Take the example of a large bath tub. You want more warmth, so you begin to bring in with your hands all the warm water toward you. But what happens? It escapes pushing the warm water around and away from you. However, when you push the warm water away with your hands, the warmth circulates bringing more to you. (Try it the next time you have a bath. It actually works!) This example embodies the concept of Benefiting Others, Benefits the Self within Buddhism.
|Original Art by Tim Green aka atoach, available on Flickr.com|
Bai Juyi was taking a walk on a mountainside, deep in the forest. He was lost in thought when he saw something curious. Up in a large tree there was someone with their eyes closed doing meditation.
"Excuse me!" Bai Juyi said, "Don't you think it's a little dangerous to be up there with your eyes closed?"
Bird's Nest Monk replied, "The one who is in danger is you!"
Bai Juyi got the sense that this priest was no ordinary man, so he decided to introduce himself. "You know, I'm just a nobody. It's nice to meet you. They call me Bai Juyi."
"I'm Bird's Nest Monk. I'm also nameless. A pleasure."
"You know, this is a rather rare opportunity. I always wanted to know what Buddhism is all about," Bai Juyi said."In a few words, could you sum it up for me please?"
"Refrain from doing bad deeds and practice various good deeds. In short, 'stop evil; do good.'"
Bai Juyi became bemused. "But even a little kid knows this. Is this all the Buddha teaches?"
Bird's Nest Monk replied, "Even though a three-year-old boy knows it, it's difficult to practice even for an 80-year-old man."
At this Bai Juyi began to think more seriously about Buddhism, and the two carried on a discussion.
Update: Previously, this post originally ran with the names Hakurakuten (Bai Juyi) and Torinosu (Bird's Nest Monk). These are the Japanese names, but I decided to switch them to the original Chinese and English translations for ease of reference.
Sakyamuni Buddha narrowed down all the virtuous acts we could possibly perform into just six categories. He did this to make it easy for us to choose one and perform it to the very best of our ability and with all our hearts. By doing one with the strongest of intentions, you end up doing them all.
But for today let's focus on the first paramita of Generosity.
2.) Peaceful, Friendly Smile -- A friendly facial expression promotes harmony, smooths tensions, makes people feel comfortable in their environment
|Original Photo by mknobil available on Flickr.com|
3.) Kind Words -- A simple, warm "Hello!" can brighten someone's day and also make sure to say positive comments to people who have gone through difficult situations
4.) Physical Labor -- Doing chores, helping someone out for free and volunteering are great examples
6.) Offer Your Seat (position/role/title) -- Giving up an advantage to someone in need like the coveted front seat in a car
7.) Share Food / Shelter -- Offer visitors to your home and those in need of help a place to spend the night and share a meal with them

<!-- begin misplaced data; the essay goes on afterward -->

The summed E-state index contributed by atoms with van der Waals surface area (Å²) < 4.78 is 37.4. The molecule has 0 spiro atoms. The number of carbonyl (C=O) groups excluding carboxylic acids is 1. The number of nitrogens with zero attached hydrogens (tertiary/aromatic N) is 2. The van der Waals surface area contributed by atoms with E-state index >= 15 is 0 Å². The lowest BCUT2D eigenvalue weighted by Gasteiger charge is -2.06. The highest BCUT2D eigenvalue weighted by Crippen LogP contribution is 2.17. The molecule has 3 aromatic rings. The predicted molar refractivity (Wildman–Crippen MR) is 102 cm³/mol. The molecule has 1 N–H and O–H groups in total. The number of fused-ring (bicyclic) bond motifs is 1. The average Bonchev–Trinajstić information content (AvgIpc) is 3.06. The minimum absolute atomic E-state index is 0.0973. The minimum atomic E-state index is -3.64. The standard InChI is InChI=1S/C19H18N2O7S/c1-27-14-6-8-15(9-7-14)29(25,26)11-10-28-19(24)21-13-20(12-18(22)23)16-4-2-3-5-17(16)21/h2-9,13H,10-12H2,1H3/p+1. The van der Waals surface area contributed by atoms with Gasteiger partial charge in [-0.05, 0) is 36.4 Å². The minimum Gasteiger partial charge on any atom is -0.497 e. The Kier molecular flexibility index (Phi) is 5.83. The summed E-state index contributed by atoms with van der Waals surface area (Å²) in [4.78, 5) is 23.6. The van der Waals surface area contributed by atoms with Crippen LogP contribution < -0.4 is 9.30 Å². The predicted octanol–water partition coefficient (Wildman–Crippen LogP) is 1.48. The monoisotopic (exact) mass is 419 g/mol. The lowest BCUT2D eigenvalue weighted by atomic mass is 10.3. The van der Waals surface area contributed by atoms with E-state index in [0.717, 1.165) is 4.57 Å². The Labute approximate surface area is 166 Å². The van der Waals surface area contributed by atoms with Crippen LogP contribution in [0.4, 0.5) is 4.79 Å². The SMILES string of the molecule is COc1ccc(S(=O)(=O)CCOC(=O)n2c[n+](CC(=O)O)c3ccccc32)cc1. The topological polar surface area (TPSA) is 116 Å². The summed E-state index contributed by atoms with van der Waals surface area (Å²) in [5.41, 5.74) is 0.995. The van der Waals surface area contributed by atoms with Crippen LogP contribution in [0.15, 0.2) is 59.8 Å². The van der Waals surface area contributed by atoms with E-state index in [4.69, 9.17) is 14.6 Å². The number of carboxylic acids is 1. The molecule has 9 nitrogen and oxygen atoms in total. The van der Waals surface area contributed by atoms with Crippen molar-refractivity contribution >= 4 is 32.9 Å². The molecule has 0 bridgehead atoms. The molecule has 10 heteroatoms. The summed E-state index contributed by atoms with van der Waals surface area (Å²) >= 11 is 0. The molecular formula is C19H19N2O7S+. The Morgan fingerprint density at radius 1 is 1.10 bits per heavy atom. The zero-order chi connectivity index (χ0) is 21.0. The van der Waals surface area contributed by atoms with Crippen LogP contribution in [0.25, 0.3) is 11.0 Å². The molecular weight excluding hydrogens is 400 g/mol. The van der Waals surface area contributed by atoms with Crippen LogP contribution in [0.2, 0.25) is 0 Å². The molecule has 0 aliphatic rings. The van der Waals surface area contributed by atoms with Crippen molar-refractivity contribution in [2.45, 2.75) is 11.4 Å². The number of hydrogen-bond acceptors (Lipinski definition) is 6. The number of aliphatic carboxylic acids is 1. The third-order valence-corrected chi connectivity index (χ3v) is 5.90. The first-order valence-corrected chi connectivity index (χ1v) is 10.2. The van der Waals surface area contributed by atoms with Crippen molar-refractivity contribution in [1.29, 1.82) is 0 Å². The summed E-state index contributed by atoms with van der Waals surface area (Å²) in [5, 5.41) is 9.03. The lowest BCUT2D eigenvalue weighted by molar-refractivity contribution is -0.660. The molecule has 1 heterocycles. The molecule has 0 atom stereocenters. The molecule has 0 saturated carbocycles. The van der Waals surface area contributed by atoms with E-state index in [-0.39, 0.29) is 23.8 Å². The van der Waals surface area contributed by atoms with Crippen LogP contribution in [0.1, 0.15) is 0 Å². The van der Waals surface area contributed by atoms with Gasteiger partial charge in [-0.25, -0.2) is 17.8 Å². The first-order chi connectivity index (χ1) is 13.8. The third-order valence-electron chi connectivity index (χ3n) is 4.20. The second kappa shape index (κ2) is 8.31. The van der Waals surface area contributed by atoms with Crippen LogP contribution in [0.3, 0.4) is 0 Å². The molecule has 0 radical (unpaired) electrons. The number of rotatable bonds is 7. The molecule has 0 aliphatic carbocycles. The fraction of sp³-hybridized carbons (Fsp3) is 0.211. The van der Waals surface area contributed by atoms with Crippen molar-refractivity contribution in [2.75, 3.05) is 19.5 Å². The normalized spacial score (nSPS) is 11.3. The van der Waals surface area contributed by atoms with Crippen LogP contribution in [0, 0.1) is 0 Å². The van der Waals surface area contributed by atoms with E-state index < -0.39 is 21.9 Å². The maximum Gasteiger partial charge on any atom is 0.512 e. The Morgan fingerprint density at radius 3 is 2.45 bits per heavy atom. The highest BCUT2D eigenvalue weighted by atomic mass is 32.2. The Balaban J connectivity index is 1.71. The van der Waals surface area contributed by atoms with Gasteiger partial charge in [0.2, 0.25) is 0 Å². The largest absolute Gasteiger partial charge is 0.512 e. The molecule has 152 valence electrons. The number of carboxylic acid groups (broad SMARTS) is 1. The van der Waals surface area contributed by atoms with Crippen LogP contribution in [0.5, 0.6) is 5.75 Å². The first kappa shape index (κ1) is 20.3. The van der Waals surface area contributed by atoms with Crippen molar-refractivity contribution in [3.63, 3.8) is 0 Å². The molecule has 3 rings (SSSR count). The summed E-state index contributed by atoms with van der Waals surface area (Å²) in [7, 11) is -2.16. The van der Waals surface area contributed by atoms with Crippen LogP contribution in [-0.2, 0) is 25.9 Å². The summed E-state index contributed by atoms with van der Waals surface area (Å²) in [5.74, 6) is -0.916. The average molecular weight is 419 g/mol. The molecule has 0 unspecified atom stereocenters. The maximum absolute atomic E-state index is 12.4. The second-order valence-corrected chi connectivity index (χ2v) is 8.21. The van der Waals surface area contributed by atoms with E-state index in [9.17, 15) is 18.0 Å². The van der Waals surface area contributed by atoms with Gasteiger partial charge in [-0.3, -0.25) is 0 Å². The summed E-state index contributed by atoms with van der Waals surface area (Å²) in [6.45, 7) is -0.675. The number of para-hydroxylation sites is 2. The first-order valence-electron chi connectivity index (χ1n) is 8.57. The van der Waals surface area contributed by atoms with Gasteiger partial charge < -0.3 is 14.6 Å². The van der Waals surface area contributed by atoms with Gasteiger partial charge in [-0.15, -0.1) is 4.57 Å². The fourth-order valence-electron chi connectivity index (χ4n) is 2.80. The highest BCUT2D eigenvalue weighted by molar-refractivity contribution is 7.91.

All seven of the above examples of generosity can be performed everyday, and they are all aimed to awaken the mind of a bodhisattva within us.
A bodhisattva is one who is seeking for true happiness. If you sincerely practice these good deeds with keeping these paramitas in mind, you will be happier and even come closer to knowing the meaning of life. Just give it a try and choose one today -- Generosity, Keeping Your Word, Patience, Making Effort, Self-Reflection, or Wisdom!
But we just can't perform good acts to anyone. Sakyamuni Buddha taught that we should plant seeds in the Three Fields of Fortune.
|Original Photo by irokurcazbah available on Flickr.com|
But by not putting it into practice -- we don't really know it at all.
What goes around really does come around. Everything little thing we do influences our future karma. So we should reflect deeply and choose wisely to plant seeds of happiness with all our decisions in life.
Karma of the Mind
3.) Foolishness -- Not Knowing the Law of Cause and Effect
Karma of the Mouth
5.) Double-Tongue -- Telling one person one thing, and another something else
7.) Bad Mouth -- Using foul language and speaking ill of others
Karma of the Body
10.) Adultery -- Being unfaithful to one's partner
The more of the Ten Bad Deeds we allow ourselves to perform, especially killing, stealing, or adultery, the more we also lose ourselves. And we're committing evils like these all the time with our words and thoughts... and most of that time we're not even noticing!
On the surface level as human beings we seem to be good-natured, but the Buddha's perspective reveals otherwise to us.
However, we can't see anything evil or wrong in our nature at all unless we first perform good deeds like the Six Paramitas with the utmost sincerity and dedication.
Along the way, conceit is the hardest obstruction and distraction while seeking for the truth. It's our own inability to see clearly who we are and what we do.
We must go forward by performing good deeds and listening closely to the teachings of Buddhism. By doing so, we get closer to realizing our true image in the Mirror of Dharma.